Sunday, April 5, 2009

Cobblestone Block Tutorial

Much of my life can be explained with a sentence that begins: 'So, I opened my mouth and words came out . . .' Which is exactly how I found myself at a local school teaching a group of middle schoolers how to sew. I had no idea I would have so much fun - unfortunately, we may have had a little too much fun chatting over colour choices, so here I am posting the steps for anyone who gets home and has forgotten what comes next.

(And for my regular readers, you are welcome to come along for the ride)

The Cobblestone Block Sample:

To begin with, you will need the following:

- A ruler

- scissors or a rotary cutter (and mat)

- needle

- thread

- cotton fabric

- a pencil or disappearing marker

- a few pins

This tutorial shows two cuts of fabric, a fat quarter and a quarter yard cut from the bolt. Cotton quilting fabric generally comes 45" wide, double-folded on small bolts. A plain quarter is a quarter yard (9" wide) portion measured from the raw edge of the bolt. A fat quarter comes from a half-yard portion cut from the raw edge, that is then cut in half across the width.

A plain quarter measures approx. 9" x 45" while a fat quarter measures approx. 18" x 22" - they are both approx. the same volume of fabric, but in different shapes. Fat quarters are available pre-cut in most quilting and fabric/craft shops.
Remember to wash, dry and press fabric before using.

The Cobblestone Block in this project provides a finished block approx 6" square, which depending how you use it, can come out a little smaller in a finished project.
First, use your ruler/straight edge to neatly trim the edges:

Next, you will cut 2.5" strips from each fabric. In this block you can see I am using the same dark fabric for the outside and a feature fabric for the inside. If you are doing the same, and your outside fabric comes from a fat quarter, you may be able to cut one 2.5" strip down the 22" length of the fat quarter and have all your pieces from there.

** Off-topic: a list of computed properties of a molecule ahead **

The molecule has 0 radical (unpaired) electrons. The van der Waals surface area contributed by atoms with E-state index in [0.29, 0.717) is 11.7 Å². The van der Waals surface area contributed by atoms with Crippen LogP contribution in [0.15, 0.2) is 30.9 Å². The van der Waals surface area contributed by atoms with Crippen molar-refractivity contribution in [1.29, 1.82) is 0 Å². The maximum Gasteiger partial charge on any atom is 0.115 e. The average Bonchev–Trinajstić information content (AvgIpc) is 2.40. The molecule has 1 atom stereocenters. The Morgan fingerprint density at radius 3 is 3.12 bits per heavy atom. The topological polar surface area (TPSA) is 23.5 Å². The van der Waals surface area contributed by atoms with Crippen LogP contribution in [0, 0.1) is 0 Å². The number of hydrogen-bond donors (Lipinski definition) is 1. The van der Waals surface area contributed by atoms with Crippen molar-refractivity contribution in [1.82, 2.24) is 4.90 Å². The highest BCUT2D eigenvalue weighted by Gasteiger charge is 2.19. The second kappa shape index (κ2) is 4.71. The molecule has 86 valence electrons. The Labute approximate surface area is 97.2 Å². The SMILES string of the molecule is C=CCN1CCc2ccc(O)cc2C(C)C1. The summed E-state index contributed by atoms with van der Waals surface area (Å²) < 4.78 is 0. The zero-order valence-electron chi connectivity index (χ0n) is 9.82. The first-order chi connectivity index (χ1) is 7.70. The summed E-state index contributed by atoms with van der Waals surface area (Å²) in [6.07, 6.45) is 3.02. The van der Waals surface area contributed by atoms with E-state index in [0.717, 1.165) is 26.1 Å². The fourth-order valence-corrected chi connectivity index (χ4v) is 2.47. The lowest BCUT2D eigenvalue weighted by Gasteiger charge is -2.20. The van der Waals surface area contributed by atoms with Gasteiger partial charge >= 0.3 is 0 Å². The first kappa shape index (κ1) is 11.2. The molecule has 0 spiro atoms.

Next, cut a 2.5" square from the focal fabric, and two 2.5" squares of the outer fabric.
Then, cut two 6.5" rectangles from the outer fabric.

(Please ignore the extra length of skully fabric in this picture, you will only need the 2.5" focal square)

Now, lay out your fabric in the pattern you'd like and get ready to sew:

The center row of blocks will be stitched first. Pin an outer block and the focal block with right sides together (that's the front side of the fabric where the image is strongest). Mark a line 1/4" in from the right edge (based on the top of your fabric's pattern.)

Thread your needle and tie a double knot in the end. You will be sewing directly on the line you marked.
Push the needle up through the bottom of the fabric layers, back down from the top and back up from the bottom, all the way to the end. Try to keep your stitches about 1/8 inch apart. Neatness counts, but don't beat yourself up about it on your first try, either.

Tie your thread off and press your seam to one side:

And repeat the process from the other side of your focal fabric, pinning and marking the same as before:

Press your seam to one side again and prepare to apply the top and bottom.

Line up one of your rectangles along one edge of your completed center piecing and pin. You will mark a line 1/4" in from the long side of the piece, and stitch that up.

Press that seam out and repeat on the other side, ending with pressing the second long seam out.

Hey, what just happened? You finished a pieced block!

Turn that bad boy over and check out your handiwork!

Congratulations, I will see you in class.

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